1. Protect your ears. Wear earplugs or earmuffs when around dangerous levels of sound.
  2. Walk away. Distance yourself from loud noises when possible.
  3. Turn it down. Lower the volume on things we can control.

With many decibel-reading apps now at your fingertips, it is easier to learn how much noise is in the world around you. Therefore, take a moment to reflect on the noises you encounter daily. Don’t put your hearing health to the test. Instead, invest in protection, walk away or turn down the volume to give your ears much-needed rest.

Say 'eye' if in favor of protecting your vision

We have all heard the saying, “Our eyes are the windows to the world.” Therefore, eye health and good eyesight should be prioritized, as they are essential for physical and cognitive development. Nearsightedness has risen dramatically over the last 50 years. At this rate, without any form of intervention, half the world’s population may be nearsighted by 2050. While some eye conditions are beyond our control, more than 90% of all eye injuries are preventable with suitable eye protection. Here are four ways you can help protect your eyes:

  1. Wear suitable eye protection when needed, ensuring it fits properly. This is crucial for various activities, such as sports, farm work and household chores.
  2. Invest in sunglasses with 100% UVA and UVB protection to prevent eye diseases and retinal damage.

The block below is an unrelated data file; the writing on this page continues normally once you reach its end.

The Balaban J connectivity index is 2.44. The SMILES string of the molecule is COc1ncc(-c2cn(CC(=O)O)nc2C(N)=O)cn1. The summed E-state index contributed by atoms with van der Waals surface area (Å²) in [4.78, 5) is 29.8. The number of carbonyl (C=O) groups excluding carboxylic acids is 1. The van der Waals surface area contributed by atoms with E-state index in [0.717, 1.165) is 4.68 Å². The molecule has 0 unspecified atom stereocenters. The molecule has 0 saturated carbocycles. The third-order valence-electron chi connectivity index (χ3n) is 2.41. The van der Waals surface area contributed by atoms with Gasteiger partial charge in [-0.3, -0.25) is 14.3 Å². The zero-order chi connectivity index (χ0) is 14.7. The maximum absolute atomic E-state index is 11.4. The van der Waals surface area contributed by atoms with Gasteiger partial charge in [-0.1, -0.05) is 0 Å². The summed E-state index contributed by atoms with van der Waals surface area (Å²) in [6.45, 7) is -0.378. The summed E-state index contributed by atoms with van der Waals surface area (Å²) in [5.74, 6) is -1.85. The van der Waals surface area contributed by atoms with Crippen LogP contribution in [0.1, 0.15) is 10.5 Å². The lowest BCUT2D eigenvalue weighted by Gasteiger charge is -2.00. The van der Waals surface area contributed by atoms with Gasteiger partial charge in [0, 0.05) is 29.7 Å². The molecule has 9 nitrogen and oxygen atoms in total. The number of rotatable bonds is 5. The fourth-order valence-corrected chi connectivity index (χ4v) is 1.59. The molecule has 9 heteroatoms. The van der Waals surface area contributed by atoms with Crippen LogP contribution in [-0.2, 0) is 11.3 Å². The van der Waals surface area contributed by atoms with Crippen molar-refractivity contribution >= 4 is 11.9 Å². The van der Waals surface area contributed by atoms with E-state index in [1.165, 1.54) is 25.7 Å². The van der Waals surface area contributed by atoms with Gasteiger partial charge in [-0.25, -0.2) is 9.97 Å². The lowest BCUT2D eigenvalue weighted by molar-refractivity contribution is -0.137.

3. Combat eye fatigue from screens by following the 20-20-20 rule: Take a 20-second break every 20 minutes to focus on something 20 feet away.
  4. Schedule annual eye checkups with an optometrist, starting as early as 3 years old. Watch for symptoms like blurred vision, eye redness or headaches, and seek prompt medical attention if needed.

Who said safety can't be fun! From high-visibility vests and dust masks to eye and hearing protection, Progressive Agriculture Safety Day participants are challenged to quickly select and wear the appropriate personal protective equipment (PPE) for the agriculture task at hand during a timed relay. Photo courtesy of the Progressive Agriculture Foundation.

Leading by example: Advocating for vision health

As adults, we must be role models for eye safety and health. If we want our children to protect their vision, we must practice what we preach by wearing protective eyewear, like safety goggles and face shields for various tasks and getting annual eye exams. Furthermore, providing proper supervision and taking steps to manage risks, like eliminating potential hazards in and around the home, such as rounding sharp edges on furniture, ensuring guards are in place on equipment and keeping chemicals out of reach, further reinforces our commitment to eye safety. Seeing is truly believing, and we should never take our vision for granted.

Protecting our future generation

At Progressive Agriculture Safety Day (PAF Safety Days), programs offered throughout North America, activities and demonstrations have been designed to educate children, ages 4 to 13, on a variety of safety and health topics. After participants learn potentially life-saving messages, they return home to share the knowledge they gained with their family and friends.

You, too, can join the mission and provide education, training and resources to make farm, ranch and rural life safer and healthier for all children and their communities. Visit the PAF website for more information on how to bring a PAF Safety Day to your local community.